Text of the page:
Police are investigating a possible religious motivation behind the murder of an Afghan Christian woman in the Bavarian town of Prien, southern Germany.
The 38 year-old mother, known only as FS, was with two of her children when she was stabbed outside a supermarket on 29 April. She later died of her injuries in hospital.
A 29 year-old Afghan asylum seeker has been accused of stabbing the woman, who, it is believed, he knew. He was described as ‘mentally unstable’.
FS, a Christian convert from Islam, was baptised eight years ago and had been in Germany since 2011. Described as a “model of integration”, she was a member of an Evangelical Protestant church in Prien, and supported an Afghan Bible study group organised by a neighbouring Free Evangelical church. She leaves behind two children, aged five and 11.
Police spokesman Stefan Sonntag said that ‘a religious motivation is being examined, although we cannot confirm this yet’.
At her funeral service, the community pastor spoke about reactions triggered by the crime. Speaking to DW, Karl-Friedrich Wackerbath said that Muslims turned up spontaneously and apologised for what had happened. They also expressed hope that the incident would not again lead to a general smear campaign against Muslims.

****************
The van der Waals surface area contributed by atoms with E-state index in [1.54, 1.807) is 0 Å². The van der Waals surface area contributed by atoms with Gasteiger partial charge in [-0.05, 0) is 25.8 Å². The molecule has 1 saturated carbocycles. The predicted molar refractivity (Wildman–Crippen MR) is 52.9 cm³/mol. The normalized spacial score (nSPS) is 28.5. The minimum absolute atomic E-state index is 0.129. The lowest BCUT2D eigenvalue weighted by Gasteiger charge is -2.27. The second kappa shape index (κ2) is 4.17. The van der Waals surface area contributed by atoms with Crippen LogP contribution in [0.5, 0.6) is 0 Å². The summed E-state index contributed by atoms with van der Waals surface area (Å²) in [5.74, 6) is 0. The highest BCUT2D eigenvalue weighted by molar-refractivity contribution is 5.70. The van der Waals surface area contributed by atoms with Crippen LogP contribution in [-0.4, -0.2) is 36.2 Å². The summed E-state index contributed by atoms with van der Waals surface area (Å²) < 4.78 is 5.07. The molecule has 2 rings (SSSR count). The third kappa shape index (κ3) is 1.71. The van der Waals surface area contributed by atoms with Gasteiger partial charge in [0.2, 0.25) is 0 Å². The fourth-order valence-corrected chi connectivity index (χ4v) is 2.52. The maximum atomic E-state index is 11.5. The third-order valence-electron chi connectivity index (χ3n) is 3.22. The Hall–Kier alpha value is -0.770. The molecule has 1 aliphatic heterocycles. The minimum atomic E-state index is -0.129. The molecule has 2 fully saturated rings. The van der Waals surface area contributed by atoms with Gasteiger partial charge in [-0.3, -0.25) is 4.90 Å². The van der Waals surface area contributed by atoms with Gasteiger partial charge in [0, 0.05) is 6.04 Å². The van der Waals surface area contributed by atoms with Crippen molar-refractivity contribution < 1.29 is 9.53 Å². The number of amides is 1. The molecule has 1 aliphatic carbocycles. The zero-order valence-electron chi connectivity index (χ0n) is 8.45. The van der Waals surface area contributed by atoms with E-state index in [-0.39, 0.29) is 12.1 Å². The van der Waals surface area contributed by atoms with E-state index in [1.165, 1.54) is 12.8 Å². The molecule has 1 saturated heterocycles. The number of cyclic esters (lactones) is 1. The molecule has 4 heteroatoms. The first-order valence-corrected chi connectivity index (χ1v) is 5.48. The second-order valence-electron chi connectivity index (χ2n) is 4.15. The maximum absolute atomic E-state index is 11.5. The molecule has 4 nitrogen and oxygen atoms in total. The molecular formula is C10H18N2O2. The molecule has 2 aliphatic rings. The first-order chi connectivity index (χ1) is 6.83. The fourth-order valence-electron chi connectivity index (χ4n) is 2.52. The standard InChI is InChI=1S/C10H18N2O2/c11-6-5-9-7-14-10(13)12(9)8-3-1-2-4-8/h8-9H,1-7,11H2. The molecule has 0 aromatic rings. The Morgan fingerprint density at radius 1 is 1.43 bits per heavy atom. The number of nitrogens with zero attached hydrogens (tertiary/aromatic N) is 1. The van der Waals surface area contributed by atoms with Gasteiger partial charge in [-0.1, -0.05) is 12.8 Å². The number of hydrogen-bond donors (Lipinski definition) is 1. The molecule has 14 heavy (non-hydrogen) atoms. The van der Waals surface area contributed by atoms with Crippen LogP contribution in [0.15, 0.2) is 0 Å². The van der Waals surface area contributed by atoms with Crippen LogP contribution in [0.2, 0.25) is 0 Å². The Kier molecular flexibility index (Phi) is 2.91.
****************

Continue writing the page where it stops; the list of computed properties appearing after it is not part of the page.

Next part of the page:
Even though clerics from their home countries can share different convictions, they said, Muslims in Germany would not threaten to kill anyone who converts from Islam to Christianity. “The danger however, is that a wedge is being driven between our cultures and religions.”
In 2016 a group of German NGOs were critical of Germany’s “integration experiment” of mixing Christian and Muslim refugees in refugee centres, saying the situation for Christian and other religious minorities there is “still unbearable”. It followed an incident when one recently-arrived refugee was confronted with these words written on the wall in his refugee shelter: “The time has come to cut off the heads of all non-believers!”